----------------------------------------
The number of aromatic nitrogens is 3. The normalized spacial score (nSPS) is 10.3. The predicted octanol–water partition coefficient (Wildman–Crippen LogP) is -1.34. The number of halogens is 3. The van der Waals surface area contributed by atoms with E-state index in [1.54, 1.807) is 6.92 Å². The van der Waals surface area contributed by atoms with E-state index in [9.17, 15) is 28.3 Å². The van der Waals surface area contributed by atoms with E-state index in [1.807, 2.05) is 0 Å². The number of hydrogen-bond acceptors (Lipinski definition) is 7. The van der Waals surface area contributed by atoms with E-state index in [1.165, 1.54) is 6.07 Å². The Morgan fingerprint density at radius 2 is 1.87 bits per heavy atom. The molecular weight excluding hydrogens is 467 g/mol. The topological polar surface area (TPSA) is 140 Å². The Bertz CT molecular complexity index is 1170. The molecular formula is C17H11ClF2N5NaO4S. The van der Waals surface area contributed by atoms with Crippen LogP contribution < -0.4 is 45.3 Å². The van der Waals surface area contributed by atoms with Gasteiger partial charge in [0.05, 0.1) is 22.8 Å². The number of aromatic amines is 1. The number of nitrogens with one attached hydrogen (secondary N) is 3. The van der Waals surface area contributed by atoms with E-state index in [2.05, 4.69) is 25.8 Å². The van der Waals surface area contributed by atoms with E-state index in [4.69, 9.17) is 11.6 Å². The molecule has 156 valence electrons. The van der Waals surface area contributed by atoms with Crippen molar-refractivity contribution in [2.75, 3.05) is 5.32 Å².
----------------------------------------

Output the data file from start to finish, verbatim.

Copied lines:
The number of aromatic nitrogens is 3. The normalized spacial score (nSPS) is 10.3. The predicted octanol–water partition coefficient (Wildman–Crippen LogP) is -1.34. The number of halogens is 3. The van der Waals surface area contributed by atoms with E-state index in [1.54, 1.807) is 6.92 Å². The van der Waals surface area contributed by atoms with E-state index in [9.17, 15) is 28.3 Å². The van der Waals surface area contributed by atoms with E-state index in [1.807, 2.05) is 0 Å². The number of hydrogen-bond acceptors (Lipinski definition) is 7. The van der Waals surface area contributed by atoms with E-state index in [1.165, 1.54) is 6.07 Å². The Morgan fingerprint density at radius 2 is 1.87 bits per heavy atom. The molecular weight excluding hydrogens is 467 g/mol. The topological polar surface area (TPSA) is 140 Å². The Bertz CT molecular complexity index is 1170. The molecular formula is C17H11ClF2N5NaO4S. The van der Waals surface area contributed by atoms with Crippen LogP contribution < -0.4 is 45.3 Å². The van der Waals surface area contributed by atoms with Gasteiger partial charge in [0.05, 0.1) is 22.8 Å². The number of aromatic amines is 1. The number of nitrogens with one attached hydrogen (secondary N) is 3. The van der Waals surface area contributed by atoms with E-state index in [2.05, 4.69) is 25.8 Å². The van der Waals surface area contributed by atoms with E-state index in [4.69, 9.17) is 11.6 Å². The molecule has 156 valence electrons. The van der Waals surface area contributed by atoms with Crippen molar-refractivity contribution in [2.75, 3.05) is 5.32 Å².